Ethics Institute of South Africa
5 November 2012
The new Companies Act’s requirement that certain companies must have a social and ethics committee became a reality on 1 May 2012. While some companies were reluctant adoptees of the new committee, others willingly embraced it. However, companies from across this spectrum express some confusion about the actual roles and responsibilities of the committee, and how it should operate.
With the publication of the new Social & Ethics Committee Handbook, that confusion is set to reduce. The Handbook has been compiled by Professor Deon Rossouw, CEO of the Ethics Institute of South Africa (EthicsSA) and a leading authority on business ethics. Professor Rossouw has created a very practical guide to help the members of this new board committee understand what they should be doing, and how their work fits into the bigger corporate governance picture.
Part One of the Handbook provides an overview of the context which created the need for such a committee in the first place. This section looks at the influence of the King Reports on corporate governance on South Africa’s business environment, essentially creating the context for the creation of the new committee by the new Companies Act (71 of 2008). The Act’s one-sentence introduction of the new committee was subsequently fleshed out by the Companies Amendment Act (3 of 2011) and the Companies Regulations (gazetted in 2011).
In Part Two, Professor Rossouw examines in detail the legal requirements for the social and ethics committee, including its composition, powers and mandate. Part Three deals with the nuts and bolts of running an effective committee, and focuses on the charter, membership, work plan and agenda needed.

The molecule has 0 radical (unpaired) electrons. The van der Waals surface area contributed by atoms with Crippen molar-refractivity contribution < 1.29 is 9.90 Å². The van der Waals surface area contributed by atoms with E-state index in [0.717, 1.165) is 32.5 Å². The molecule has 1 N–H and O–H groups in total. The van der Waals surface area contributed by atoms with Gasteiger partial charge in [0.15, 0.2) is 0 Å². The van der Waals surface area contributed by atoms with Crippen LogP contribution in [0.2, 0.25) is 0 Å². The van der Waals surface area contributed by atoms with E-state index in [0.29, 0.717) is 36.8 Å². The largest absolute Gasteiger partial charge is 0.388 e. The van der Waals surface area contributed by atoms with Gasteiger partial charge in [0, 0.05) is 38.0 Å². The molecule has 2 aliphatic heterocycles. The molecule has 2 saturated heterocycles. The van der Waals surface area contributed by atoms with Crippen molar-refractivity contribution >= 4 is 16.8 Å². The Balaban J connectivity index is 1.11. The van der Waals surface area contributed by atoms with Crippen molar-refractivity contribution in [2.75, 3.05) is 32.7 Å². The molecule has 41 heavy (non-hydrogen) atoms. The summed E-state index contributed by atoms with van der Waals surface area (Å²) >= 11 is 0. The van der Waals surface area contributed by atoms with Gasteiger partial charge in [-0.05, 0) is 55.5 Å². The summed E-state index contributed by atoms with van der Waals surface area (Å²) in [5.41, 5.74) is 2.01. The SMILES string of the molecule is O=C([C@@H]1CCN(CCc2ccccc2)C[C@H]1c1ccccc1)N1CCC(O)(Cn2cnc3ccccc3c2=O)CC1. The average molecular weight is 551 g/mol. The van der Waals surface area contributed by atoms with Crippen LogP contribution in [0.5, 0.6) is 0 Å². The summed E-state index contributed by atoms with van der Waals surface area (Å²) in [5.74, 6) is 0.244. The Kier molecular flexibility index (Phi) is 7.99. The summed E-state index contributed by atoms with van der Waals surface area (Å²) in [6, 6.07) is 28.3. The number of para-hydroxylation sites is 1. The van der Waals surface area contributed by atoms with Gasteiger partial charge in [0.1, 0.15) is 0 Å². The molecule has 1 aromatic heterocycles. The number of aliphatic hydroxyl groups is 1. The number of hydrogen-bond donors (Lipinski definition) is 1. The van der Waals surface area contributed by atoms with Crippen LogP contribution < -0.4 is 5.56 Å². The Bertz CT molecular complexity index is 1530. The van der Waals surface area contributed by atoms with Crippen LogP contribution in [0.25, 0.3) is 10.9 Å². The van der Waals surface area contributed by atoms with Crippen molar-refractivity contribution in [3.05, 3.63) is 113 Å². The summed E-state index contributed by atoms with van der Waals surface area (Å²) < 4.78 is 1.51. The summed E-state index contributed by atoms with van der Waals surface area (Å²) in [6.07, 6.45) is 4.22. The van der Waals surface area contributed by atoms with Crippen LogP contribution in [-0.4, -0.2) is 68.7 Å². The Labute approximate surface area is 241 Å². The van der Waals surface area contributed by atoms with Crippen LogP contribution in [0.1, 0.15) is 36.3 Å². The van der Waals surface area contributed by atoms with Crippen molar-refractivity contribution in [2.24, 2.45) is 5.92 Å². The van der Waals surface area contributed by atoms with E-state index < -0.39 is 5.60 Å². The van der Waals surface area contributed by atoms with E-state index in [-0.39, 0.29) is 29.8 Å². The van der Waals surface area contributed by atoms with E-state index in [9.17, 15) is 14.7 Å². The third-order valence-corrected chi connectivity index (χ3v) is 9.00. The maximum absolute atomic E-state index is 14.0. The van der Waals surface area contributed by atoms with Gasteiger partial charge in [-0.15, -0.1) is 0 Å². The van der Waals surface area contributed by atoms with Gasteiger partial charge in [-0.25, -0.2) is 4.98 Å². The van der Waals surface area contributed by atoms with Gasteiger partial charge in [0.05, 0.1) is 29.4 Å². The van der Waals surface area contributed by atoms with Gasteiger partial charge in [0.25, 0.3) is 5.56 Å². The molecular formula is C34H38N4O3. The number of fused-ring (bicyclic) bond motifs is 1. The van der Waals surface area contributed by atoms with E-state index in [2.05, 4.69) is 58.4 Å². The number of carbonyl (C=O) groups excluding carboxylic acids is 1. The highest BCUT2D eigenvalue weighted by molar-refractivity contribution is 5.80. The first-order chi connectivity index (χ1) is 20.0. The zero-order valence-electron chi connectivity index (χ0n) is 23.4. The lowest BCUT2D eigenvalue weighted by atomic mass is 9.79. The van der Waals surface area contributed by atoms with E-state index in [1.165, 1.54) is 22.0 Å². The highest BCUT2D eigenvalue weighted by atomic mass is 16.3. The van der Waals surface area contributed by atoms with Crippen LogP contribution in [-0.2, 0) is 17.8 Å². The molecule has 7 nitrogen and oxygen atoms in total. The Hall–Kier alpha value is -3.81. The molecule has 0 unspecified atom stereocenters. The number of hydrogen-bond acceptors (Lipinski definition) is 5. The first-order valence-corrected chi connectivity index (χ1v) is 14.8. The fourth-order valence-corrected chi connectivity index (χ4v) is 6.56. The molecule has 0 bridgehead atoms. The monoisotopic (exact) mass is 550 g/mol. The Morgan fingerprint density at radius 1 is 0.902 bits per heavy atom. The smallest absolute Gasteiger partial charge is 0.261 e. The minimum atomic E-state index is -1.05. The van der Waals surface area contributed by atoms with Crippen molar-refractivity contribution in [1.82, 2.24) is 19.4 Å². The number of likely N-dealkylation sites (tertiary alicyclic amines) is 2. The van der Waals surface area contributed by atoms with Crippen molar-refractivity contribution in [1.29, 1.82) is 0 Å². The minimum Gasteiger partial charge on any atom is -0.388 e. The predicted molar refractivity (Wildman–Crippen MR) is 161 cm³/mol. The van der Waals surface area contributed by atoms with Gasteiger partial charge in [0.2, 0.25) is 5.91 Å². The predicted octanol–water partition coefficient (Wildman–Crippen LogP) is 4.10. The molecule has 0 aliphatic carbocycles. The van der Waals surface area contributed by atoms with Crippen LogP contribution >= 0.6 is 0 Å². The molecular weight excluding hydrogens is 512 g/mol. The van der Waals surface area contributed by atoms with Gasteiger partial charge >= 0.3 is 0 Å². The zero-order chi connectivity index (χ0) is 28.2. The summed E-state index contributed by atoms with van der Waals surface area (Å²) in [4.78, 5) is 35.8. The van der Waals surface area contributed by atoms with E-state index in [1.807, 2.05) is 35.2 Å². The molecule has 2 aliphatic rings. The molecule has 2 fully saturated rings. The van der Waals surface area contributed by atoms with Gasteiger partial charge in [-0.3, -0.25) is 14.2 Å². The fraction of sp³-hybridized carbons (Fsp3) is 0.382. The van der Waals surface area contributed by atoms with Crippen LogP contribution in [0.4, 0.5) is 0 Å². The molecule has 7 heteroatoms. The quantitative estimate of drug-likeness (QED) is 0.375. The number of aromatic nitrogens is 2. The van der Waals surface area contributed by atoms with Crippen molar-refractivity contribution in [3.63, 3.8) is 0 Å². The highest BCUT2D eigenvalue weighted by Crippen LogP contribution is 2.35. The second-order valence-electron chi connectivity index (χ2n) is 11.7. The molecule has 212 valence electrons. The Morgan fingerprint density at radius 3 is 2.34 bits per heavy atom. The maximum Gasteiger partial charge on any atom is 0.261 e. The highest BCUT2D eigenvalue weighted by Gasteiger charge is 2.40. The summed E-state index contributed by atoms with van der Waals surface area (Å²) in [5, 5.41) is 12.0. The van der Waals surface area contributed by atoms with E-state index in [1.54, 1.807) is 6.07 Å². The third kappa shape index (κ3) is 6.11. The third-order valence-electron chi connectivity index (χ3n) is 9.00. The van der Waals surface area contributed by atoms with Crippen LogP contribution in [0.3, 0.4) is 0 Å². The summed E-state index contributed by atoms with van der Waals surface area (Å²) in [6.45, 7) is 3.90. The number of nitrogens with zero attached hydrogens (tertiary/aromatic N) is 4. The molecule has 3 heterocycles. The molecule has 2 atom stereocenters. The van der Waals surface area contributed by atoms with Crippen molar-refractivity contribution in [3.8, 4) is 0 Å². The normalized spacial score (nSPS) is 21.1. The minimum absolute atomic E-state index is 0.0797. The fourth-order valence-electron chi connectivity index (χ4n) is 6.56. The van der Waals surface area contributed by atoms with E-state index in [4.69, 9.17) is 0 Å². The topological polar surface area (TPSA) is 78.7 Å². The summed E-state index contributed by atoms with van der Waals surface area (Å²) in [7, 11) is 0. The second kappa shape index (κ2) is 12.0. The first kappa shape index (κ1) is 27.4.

In his brief conclusion, Professor Rossouw sums up the range of benefits that taking a positive approach to the new committee can yield.
At the most basic level, of course, the formation of such a committee makes the company compliant with the law, but there is more to be gained than strict adherence to the letter of the law.
One benefit of applying the best-practice recommendations from King III to take board responsibility for social and ethics governance is that the company positions itself to consider social and ethics matters that could impact performance at a strategic, board level.
Furthermore, the new committee supplements the company’s existing sustainability and integrated reporting with an additional mechanism for reporting its social and ethics performance to shareholders. Companies that have not yet implemented sustainability or integrated reporting will, in essence, be taking their first steps on that journey when they constitute a social and ethics committee.
A final set of benefits accrue from the enhancement of the company’s management of its social and ethics performance, most notably from increased stakeholder trust and reputational value.
“Constituting a social and ethics committee is only the beginning—to move beyond simply ‘ticking the box’, companies must empower the members of the new committee to make a positive contribution to the organisation’s overall performance,” says Professor Rossouw. “The Social & Ethics Committee Handbook is designed to help companies realise the wider, strategic benefits of having a social and ethics committee.”
** The Social & Ethics Committee Handbook is available as a free download